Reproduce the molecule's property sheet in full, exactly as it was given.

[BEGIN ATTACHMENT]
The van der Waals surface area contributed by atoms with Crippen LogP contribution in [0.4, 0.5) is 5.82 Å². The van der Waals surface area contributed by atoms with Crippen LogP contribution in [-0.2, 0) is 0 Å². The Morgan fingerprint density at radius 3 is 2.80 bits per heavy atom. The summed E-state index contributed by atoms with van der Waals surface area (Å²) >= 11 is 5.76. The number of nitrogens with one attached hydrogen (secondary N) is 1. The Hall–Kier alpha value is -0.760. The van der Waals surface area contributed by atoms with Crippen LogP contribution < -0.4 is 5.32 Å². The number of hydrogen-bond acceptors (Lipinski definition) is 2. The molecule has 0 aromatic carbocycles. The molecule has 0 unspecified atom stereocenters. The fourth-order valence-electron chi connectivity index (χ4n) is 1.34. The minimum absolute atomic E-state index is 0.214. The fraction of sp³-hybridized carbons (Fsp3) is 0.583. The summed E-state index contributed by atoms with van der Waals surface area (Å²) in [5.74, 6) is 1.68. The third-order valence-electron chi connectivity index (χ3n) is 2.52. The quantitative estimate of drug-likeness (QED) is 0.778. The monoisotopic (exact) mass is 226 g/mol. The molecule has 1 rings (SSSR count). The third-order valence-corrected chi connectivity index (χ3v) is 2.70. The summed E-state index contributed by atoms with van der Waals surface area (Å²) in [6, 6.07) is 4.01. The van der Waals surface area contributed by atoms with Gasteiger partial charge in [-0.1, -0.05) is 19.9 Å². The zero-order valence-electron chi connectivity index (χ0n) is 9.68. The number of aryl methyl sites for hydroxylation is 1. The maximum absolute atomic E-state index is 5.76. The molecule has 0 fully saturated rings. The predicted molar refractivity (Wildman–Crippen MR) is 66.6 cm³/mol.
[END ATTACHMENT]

The van der Waals surface area contributed by atoms with Crippen LogP contribution in [0.4, 0.5) is 5.82 Å². The van der Waals surface area contributed by atoms with Crippen LogP contribution in [-0.2, 0) is 0 Å². The Morgan fingerprint density at radius 3 is 2.80 bits per heavy atom. The summed E-state index contributed by atoms with van der Waals surface area (Å²) >= 11 is 5.76. The number of nitrogens with one attached hydrogen (secondary N) is 1. The Hall–Kier alpha value is -0.760. The van der Waals surface area contributed by atoms with Crippen LogP contribution < -0.4 is 5.32 Å². The number of hydrogen-bond acceptors (Lipinski definition) is 2. The molecule has 0 aromatic carbocycles. The molecule has 0 unspecified atom stereocenters. The fourth-order valence-electron chi connectivity index (χ4n) is 1.34. The minimum absolute atomic E-state index is 0.214. The fraction of sp³-hybridized carbons (Fsp3) is 0.583. The summed E-state index contributed by atoms with van der Waals surface area (Å²) in [5.74, 6) is 1.68. The third-order valence-electron chi connectivity index (χ3n) is 2.52. The quantitative estimate of drug-likeness (QED) is 0.778. The monoisotopic (exact) mass is 226 g/mol. The molecule has 1 rings (SSSR count). The third-order valence-corrected chi connectivity index (χ3v) is 2.70. The summed E-state index contributed by atoms with van der Waals surface area (Å²) in [6, 6.07) is 4.01. The van der Waals surface area contributed by atoms with Gasteiger partial charge in [-0.1, -0.05) is 19.9 Å². The zero-order valence-electron chi connectivity index (χ0n) is 9.68. The number of aryl methyl sites for hydroxylation is 1. The maximum absolute atomic E-state index is 5.76. The molecule has 0 fully saturated rings. The predicted molar refractivity (Wildman–Crippen MR) is 66.6 cm³/mol.